The eviction carried out by the Assam Environment and Forest Department of Assam in Amchang Wildlife Sanctuary which rendered more than 900 families homeless has started heated debates across the State. While people have been shocked in the manner how houses were demolished by bulldozers and elephants and the residents were unprepared when the eviction drive began, there is also the voice of the wildlife activists who were demanding for this eviction since a long time. Eclectic Northeast spoke to some activists exclusively to know their reaction on the eviction.
Moloy Baruah, President of the organization ‘Early Birds’, who has always been in the forefront of the movement to declare Amchang as a sanctuary said,’ Most people started settling in Amchang since 2003-04. Though the area of Amchang Wildlife Sanctuary was mentioned in the gazette notification in 2004, the border was not properly demarcated. You can’t blame the people who came here after losing their land in flood and erosion. Rather, you will have to blame those who settled these people. Amchang Wildlife Sanctuary is a protected forest. You just can’t encroach upon a protected forest. The settlers would have faced eviction, if not today then some time in the future.’
He added, ‘Nobody really explained the difference between a protected forest and reserve forest to these people. There are 271 reserve forests in Assam, including those in Hengrabari, Kalapahar and East Sarania. We are not saying that you should evict those people settled in the reserve forests. But Amchang is one of the 24 animal protection areas in Assam (animal protection areas includes wildlife sanctuaries, national parks and bird sanctuaries). Also, not just the home of poor people, but also those establishments set up by the rich and mighty in these protected areas should be demolished. We have lost so much forest cover and flora and fauna in recent years. There was a time when hoolock gibbons were very common in Amchang and surrounding areas. Now, they can be hardly seen. There are around 80 elephants in Amchang but because of losing their habitat, they are coming into conflicts with human beings. Same goes with leopards as well.’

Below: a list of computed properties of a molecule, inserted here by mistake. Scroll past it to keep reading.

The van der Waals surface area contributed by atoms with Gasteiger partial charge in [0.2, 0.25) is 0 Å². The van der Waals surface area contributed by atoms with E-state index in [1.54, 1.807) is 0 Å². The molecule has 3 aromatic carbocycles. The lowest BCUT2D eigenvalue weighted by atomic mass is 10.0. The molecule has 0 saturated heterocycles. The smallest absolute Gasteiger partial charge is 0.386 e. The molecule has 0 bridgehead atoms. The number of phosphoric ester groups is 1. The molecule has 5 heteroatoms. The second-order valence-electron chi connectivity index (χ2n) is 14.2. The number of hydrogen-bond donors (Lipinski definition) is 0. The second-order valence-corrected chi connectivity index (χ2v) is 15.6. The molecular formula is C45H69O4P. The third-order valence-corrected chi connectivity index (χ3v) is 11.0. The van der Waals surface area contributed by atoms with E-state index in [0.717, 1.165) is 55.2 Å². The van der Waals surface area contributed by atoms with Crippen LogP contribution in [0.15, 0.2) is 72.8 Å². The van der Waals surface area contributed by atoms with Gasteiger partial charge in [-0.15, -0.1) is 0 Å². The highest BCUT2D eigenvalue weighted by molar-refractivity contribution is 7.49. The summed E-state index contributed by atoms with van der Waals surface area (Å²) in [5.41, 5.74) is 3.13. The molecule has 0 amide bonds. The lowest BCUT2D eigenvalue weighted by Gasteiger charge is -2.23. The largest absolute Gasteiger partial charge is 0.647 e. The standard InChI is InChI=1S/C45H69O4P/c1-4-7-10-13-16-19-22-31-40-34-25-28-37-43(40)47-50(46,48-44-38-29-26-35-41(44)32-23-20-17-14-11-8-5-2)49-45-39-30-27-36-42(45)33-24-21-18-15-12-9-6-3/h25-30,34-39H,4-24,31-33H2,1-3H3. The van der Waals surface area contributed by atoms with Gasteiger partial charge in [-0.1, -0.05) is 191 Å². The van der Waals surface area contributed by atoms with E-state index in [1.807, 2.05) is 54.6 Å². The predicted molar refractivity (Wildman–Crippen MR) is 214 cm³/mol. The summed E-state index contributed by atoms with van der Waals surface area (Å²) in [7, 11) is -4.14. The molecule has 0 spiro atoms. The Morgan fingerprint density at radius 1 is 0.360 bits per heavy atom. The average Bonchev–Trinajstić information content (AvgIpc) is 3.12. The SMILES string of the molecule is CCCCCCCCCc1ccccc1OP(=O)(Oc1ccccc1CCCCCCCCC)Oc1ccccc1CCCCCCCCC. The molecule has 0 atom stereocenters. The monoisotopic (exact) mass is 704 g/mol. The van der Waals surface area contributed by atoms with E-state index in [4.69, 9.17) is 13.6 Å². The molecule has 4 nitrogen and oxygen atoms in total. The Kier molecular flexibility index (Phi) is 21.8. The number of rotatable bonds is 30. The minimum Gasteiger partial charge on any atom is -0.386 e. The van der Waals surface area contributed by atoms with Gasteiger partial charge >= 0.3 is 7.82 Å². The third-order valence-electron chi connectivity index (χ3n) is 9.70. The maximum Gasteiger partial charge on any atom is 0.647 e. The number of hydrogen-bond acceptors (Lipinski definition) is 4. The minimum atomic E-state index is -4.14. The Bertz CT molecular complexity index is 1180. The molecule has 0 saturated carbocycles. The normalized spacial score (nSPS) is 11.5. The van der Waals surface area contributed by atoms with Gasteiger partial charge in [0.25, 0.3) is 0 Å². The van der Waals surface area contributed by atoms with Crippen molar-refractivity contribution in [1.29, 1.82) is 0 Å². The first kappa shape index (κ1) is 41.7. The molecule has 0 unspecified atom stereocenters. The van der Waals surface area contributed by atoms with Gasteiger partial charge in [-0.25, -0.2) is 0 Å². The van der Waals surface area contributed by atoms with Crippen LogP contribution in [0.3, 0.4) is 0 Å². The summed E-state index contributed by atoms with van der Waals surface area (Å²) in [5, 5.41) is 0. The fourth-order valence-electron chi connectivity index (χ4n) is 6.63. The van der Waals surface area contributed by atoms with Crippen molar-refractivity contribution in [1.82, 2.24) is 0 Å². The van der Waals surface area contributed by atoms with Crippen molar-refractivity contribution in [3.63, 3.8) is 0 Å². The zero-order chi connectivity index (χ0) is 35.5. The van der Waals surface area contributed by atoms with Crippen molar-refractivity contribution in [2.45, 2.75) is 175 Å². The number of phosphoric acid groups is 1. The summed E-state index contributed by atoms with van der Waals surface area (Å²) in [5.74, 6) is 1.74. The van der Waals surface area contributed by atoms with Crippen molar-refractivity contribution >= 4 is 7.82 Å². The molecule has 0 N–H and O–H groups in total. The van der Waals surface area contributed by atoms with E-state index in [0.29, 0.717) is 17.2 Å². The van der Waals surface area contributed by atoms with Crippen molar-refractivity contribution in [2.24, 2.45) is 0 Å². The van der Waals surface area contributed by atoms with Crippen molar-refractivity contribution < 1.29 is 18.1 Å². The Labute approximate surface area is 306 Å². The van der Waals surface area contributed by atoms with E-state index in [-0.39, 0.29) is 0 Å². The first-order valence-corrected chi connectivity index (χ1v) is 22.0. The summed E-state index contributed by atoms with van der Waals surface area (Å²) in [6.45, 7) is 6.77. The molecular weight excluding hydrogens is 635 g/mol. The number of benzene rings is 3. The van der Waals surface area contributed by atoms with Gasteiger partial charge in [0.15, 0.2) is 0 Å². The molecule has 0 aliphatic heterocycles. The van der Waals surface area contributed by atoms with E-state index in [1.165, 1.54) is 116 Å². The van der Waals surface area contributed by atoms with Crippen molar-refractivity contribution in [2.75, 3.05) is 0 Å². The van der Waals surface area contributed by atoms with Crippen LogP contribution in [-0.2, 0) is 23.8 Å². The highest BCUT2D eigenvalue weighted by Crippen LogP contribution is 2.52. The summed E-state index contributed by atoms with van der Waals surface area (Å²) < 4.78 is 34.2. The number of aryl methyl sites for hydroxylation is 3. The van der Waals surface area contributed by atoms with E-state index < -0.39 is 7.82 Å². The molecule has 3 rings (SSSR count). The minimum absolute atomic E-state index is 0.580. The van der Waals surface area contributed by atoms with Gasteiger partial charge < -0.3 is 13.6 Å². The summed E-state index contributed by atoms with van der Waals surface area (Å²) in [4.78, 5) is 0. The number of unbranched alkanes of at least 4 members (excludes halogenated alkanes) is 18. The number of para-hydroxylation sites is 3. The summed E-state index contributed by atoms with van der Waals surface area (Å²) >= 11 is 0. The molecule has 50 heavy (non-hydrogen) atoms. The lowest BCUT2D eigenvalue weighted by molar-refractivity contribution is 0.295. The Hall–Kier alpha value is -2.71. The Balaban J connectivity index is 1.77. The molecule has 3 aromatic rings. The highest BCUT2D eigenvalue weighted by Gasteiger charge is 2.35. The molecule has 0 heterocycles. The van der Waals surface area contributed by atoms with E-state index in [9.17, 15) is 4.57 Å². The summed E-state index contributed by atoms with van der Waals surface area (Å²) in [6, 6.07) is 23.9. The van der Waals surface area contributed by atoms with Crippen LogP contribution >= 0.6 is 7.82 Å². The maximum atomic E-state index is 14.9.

A well known wildlife activist on condition of anonymity said, ‘ The leadership who settled these people must be blamed. They brought the people from flood affected areas of Lakhimpur and Dhemaji. They should be blamed for giving false hope to people. Why people were allowed to build two or three storeyed structures inside a protected forest? Because it was given that some day they will be evicted and their houses will be demolished. They should however be given proper rehabilitation but should not be allowed to settle in Amchang or any other protected forest.’
Rathin Barman, Joint Director of Wildlife Trust of India (WTI), expressed his sympathy for the evicted people. ‘It is heart rendering to see the pain and anguish of the people who lost their homes due to the eviction drive. I guess the drive could have been planned in a better way. These people should be settled elsewhere. Also, the people in the government who helped to settle these people in Amchang, provided them electricity lines should be brought to book.’
Barman also added, ‘ However, it is also important that we think of nature. If things go on like this, very soon we might have to buy oxygen. People think that as long as they are there, it doesn’t matter whether flora or fauna exists. But they should remember that people exists for nature and not vice versa. If nature ceases to exist, do you think people will also survive?’